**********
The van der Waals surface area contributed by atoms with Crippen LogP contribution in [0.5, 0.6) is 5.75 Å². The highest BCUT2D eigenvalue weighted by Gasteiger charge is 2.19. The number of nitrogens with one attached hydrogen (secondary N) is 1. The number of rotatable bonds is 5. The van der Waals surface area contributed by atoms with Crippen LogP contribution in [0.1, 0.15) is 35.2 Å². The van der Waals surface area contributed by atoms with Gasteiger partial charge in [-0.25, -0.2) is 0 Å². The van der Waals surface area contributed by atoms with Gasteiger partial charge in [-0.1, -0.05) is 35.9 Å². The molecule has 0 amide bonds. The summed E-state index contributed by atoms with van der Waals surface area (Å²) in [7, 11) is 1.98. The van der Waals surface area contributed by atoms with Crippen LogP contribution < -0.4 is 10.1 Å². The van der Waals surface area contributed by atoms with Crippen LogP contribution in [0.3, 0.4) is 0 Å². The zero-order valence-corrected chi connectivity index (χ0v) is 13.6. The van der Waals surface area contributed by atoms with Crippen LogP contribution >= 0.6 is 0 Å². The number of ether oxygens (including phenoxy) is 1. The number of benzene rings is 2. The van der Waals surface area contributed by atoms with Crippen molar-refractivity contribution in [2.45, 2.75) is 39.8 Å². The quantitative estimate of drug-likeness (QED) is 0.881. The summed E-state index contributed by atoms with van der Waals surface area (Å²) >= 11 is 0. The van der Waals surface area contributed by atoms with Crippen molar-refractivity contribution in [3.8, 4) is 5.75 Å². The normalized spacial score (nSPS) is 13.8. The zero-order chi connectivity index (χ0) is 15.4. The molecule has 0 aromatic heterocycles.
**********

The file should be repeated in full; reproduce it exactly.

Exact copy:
The van der Waals surface area contributed by atoms with Crippen LogP contribution in [0.5, 0.6) is 5.75 Å². The highest BCUT2D eigenvalue weighted by Gasteiger charge is 2.19. The number of nitrogens with one attached hydrogen (secondary N) is 1. The number of rotatable bonds is 5. The van der Waals surface area contributed by atoms with Crippen LogP contribution in [0.1, 0.15) is 35.2 Å². The van der Waals surface area contributed by atoms with Gasteiger partial charge in [-0.25, -0.2) is 0 Å². The van der Waals surface area contributed by atoms with Gasteiger partial charge in [-0.1, -0.05) is 35.9 Å². The molecule has 0 amide bonds. The summed E-state index contributed by atoms with van der Waals surface area (Å²) in [7, 11) is 1.98. The van der Waals surface area contributed by atoms with Crippen LogP contribution < -0.4 is 10.1 Å². The van der Waals surface area contributed by atoms with Crippen LogP contribution in [0.3, 0.4) is 0 Å². The zero-order valence-corrected chi connectivity index (χ0v) is 13.6. The van der Waals surface area contributed by atoms with Crippen LogP contribution >= 0.6 is 0 Å². The number of ether oxygens (including phenoxy) is 1. The number of benzene rings is 2. The van der Waals surface area contributed by atoms with Crippen molar-refractivity contribution in [2.45, 2.75) is 39.8 Å². The quantitative estimate of drug-likeness (QED) is 0.881. The summed E-state index contributed by atoms with van der Waals surface area (Å²) >= 11 is 0. The van der Waals surface area contributed by atoms with Crippen molar-refractivity contribution in [3.8, 4) is 5.75 Å². The normalized spacial score (nSPS) is 13.8. The zero-order chi connectivity index (χ0) is 15.4. The molecule has 0 aromatic heterocycles.